(Photo: Gulf Center for Human Rights)
Saudi Arabian officials have denied media reports that a prominent imprisoned human rights activist is engaged in a hunger strike and is at risk of dying after more than a year of detention.
The Saudi Civil and Political Rights Association (ACPRA) said in a statement that Mohammad al-Bajadi "stopped drinking water early Saturday... fainting four times in a row, which proves that his life is in danger and his death inevitable," according to Al Jazeera.
However, a spokesman for the interior ministry, Mansur al-Turki, told Agence France Presse (AFP): "Bajadi is taking his meals regularly and is in good health.”
Turki also told Reuters: “Bajadi did not go on hunger strike and he is in good health, consuming food on a regular basis and in the company of other inmates.”
ACPRA added that “the [Saudi] interior ministry... carries full responsibility over [Bajadi’s] deteriorating health condition.”
It is unclear why exactly Bajadi is under detention.
Bajadi was arrested, ACPRA said, for publicizing information about the "death by torture of Yemeni citizen Sultan Abdo al-Duais," while under Saudi custody.
Reuters reported that Bajadi was picked up after attending a demonstration in Riyadh calling for the release of thousands of prisoners detained without charge.
Another regional rights group, the Gulf Center for Human Rights (GCHR), stated that Bajadi was arrested at his home in Buraidah in the al-Qassim province by security forces in March 2011 and has remained in detention ever since. Bajadi was described as the co-founder of ACPRA and the host of a weekly on-line forum called “The citizen and his rights.”
According to AFP, another Saudi activist said that Bajadi has been charged with "inciting people to protest, possession of banned books and damaging the reputation of the state."
Rights groups also demanded Bajadi’s immediate release and called for a fair public trial for the activist.
GCHR further said it believes that Bajadi’s “arrest and continued incommunicado detention are related to his legitimate and peaceful work in defense of human rights in Saudi Arabia.”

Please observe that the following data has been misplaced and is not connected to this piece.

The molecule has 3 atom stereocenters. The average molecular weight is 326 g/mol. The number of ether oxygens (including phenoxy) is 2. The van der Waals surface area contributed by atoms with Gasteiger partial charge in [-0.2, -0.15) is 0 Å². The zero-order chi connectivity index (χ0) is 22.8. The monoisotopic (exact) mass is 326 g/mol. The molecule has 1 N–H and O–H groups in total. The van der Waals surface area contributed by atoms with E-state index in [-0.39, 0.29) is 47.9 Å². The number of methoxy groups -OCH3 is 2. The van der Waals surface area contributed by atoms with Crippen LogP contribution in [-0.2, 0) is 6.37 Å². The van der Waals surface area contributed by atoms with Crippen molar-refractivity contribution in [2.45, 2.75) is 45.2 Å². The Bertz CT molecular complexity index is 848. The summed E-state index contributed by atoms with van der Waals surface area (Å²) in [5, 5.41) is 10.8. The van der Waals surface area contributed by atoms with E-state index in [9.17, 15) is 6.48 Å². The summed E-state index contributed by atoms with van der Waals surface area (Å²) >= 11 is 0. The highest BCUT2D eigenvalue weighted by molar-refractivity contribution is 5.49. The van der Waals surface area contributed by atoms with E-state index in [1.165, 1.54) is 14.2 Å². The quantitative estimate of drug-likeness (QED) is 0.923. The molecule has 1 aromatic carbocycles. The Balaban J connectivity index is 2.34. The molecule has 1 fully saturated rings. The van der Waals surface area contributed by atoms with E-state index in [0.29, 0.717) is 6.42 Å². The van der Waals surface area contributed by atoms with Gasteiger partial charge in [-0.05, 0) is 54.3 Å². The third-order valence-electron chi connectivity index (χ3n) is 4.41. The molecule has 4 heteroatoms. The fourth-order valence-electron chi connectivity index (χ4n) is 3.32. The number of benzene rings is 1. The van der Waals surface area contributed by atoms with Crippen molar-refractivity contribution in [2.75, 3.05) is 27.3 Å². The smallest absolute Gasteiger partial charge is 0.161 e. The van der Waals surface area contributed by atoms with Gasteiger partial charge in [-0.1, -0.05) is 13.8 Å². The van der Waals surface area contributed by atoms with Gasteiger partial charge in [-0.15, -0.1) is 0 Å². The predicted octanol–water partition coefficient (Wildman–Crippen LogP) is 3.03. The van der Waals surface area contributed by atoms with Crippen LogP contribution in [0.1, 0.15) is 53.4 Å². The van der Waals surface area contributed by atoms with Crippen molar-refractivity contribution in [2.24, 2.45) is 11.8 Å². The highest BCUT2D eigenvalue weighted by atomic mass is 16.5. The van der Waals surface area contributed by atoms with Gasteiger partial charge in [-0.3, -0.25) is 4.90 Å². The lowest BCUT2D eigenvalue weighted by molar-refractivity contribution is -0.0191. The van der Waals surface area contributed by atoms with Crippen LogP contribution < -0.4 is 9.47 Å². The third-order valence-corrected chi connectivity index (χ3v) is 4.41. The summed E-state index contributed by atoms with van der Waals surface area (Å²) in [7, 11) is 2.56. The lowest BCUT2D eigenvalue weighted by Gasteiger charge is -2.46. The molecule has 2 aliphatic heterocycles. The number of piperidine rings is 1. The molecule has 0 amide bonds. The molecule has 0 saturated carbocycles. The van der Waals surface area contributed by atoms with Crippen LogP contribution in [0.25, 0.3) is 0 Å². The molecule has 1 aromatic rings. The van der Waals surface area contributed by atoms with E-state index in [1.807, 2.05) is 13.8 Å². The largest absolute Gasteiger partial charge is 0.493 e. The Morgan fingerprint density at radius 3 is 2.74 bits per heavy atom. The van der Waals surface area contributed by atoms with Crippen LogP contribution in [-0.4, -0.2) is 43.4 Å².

"Mohammed [Bajadi] shouldn't be imprisoned for peacefully exercising his rights to freedom of expression and assembly." said Nabeel Rajab director of GCHR, in a statement.
"I call on the Saudi King to immediately release him and do everything in his power to protect and support the legitimate work of human rights defenders and also to meet all legal obligations under international law."
The Saudi government does not recognize ACPRA, BBC reported.
Mohammad al-Qahtani, a Saudi activist, told Reuters, that Bajadi’s activities in prison are slowly leaking out to the outside world.
"There is no direct contact but we get messages from visitors of other inmates ... We are getting messages from people who have indirect contact with him,” he said.
Bajadi is not the only Saudi activist of concern to human rights organizations.
GCHR also stated Sheikh Mukhlif al-Shammari, a human rights activist and writer who was arrested last June for "disturbing others” through his articles, has been hit with a ten-year travel ban by the interior ministry.
Human rights groups estimate that there may be up to 30,000 political prisoners locked up in Saudi Arabia, Reuters said, while the government denies there are any such inmates under detention.
Saudi Arabia is one of the most repressive states on earth with no parliament and virtually no toleration for dissent of any kind. The kingdom has experienced some disturbances among its Shiite minorities in the oil-rich eastern provinces, but has largely avoided the unrest that has swept across the Arab world over the past year and a half.
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